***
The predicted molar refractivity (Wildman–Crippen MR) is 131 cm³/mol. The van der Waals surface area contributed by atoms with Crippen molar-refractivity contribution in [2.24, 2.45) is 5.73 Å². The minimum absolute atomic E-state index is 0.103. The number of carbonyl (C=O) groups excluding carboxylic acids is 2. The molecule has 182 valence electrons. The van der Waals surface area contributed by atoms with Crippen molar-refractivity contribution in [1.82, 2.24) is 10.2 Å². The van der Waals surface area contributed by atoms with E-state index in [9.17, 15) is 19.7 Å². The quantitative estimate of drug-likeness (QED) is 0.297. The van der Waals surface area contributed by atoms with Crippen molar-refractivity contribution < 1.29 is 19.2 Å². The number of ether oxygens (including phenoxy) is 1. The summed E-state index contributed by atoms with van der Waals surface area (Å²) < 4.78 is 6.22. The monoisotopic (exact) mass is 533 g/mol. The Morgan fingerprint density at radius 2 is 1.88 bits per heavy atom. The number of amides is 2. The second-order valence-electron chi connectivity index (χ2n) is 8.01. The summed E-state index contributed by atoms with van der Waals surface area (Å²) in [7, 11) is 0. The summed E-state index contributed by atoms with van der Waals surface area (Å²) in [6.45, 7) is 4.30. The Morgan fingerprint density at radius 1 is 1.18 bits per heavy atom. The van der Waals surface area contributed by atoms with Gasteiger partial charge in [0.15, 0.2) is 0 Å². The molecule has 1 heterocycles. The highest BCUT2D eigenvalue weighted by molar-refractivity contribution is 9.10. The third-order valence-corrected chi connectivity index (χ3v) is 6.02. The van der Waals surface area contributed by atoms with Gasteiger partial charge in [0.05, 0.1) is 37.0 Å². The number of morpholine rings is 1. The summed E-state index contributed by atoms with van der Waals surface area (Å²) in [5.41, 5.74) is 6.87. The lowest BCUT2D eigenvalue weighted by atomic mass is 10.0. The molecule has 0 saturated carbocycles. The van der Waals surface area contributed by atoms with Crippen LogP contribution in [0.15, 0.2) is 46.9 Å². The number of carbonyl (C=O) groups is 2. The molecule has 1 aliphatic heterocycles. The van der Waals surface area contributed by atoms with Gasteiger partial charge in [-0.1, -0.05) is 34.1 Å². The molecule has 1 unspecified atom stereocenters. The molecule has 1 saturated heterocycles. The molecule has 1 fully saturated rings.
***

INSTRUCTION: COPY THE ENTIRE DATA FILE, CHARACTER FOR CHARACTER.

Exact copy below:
The predicted molar refractivity (Wildman–Crippen MR) is 131 cm³/mol. The van der Waals surface area contributed by atoms with Crippen molar-refractivity contribution in [2.24, 2.45) is 5.73 Å². The minimum absolute atomic E-state index is 0.103. The number of carbonyl (C=O) groups excluding carboxylic acids is 2. The molecule has 182 valence electrons. The van der Waals surface area contributed by atoms with Crippen molar-refractivity contribution in [1.82, 2.24) is 10.2 Å². The van der Waals surface area contributed by atoms with E-state index in [9.17, 15) is 19.7 Å². The quantitative estimate of drug-likeness (QED) is 0.297. The van der Waals surface area contributed by atoms with Crippen molar-refractivity contribution < 1.29 is 19.2 Å². The number of ether oxygens (including phenoxy) is 1. The summed E-state index contributed by atoms with van der Waals surface area (Å²) < 4.78 is 6.22. The monoisotopic (exact) mass is 533 g/mol. The Morgan fingerprint density at radius 2 is 1.88 bits per heavy atom. The number of amides is 2. The second-order valence-electron chi connectivity index (χ2n) is 8.01. The summed E-state index contributed by atoms with van der Waals surface area (Å²) in [7, 11) is 0. The summed E-state index contributed by atoms with van der Waals surface area (Å²) in [6.45, 7) is 4.30. The Morgan fingerprint density at radius 1 is 1.18 bits per heavy atom. The van der Waals surface area contributed by atoms with Gasteiger partial charge in [0.15, 0.2) is 0 Å². The molecule has 1 heterocycles. The highest BCUT2D eigenvalue weighted by molar-refractivity contribution is 9.10. The third-order valence-corrected chi connectivity index (χ3v) is 6.02. The van der Waals surface area contributed by atoms with Gasteiger partial charge in [0.05, 0.1) is 37.0 Å². The number of morpholine rings is 1. The summed E-state index contributed by atoms with van der Waals surface area (Å²) in [5.41, 5.74) is 6.87. The lowest BCUT2D eigenvalue weighted by atomic mass is 10.0. The molecule has 0 saturated carbocycles. The van der Waals surface area contributed by atoms with Crippen LogP contribution in [0.15, 0.2) is 46.9 Å². The number of carbonyl (C=O) groups is 2. The molecule has 1 aliphatic heterocycles. The van der Waals surface area contributed by atoms with Gasteiger partial charge in [-0.1, -0.05) is 34.1 Å². The molecule has 1 unspecified atom stereocenters. The molecule has 1 saturated heterocycles. The molecule has 1 fully saturated rings.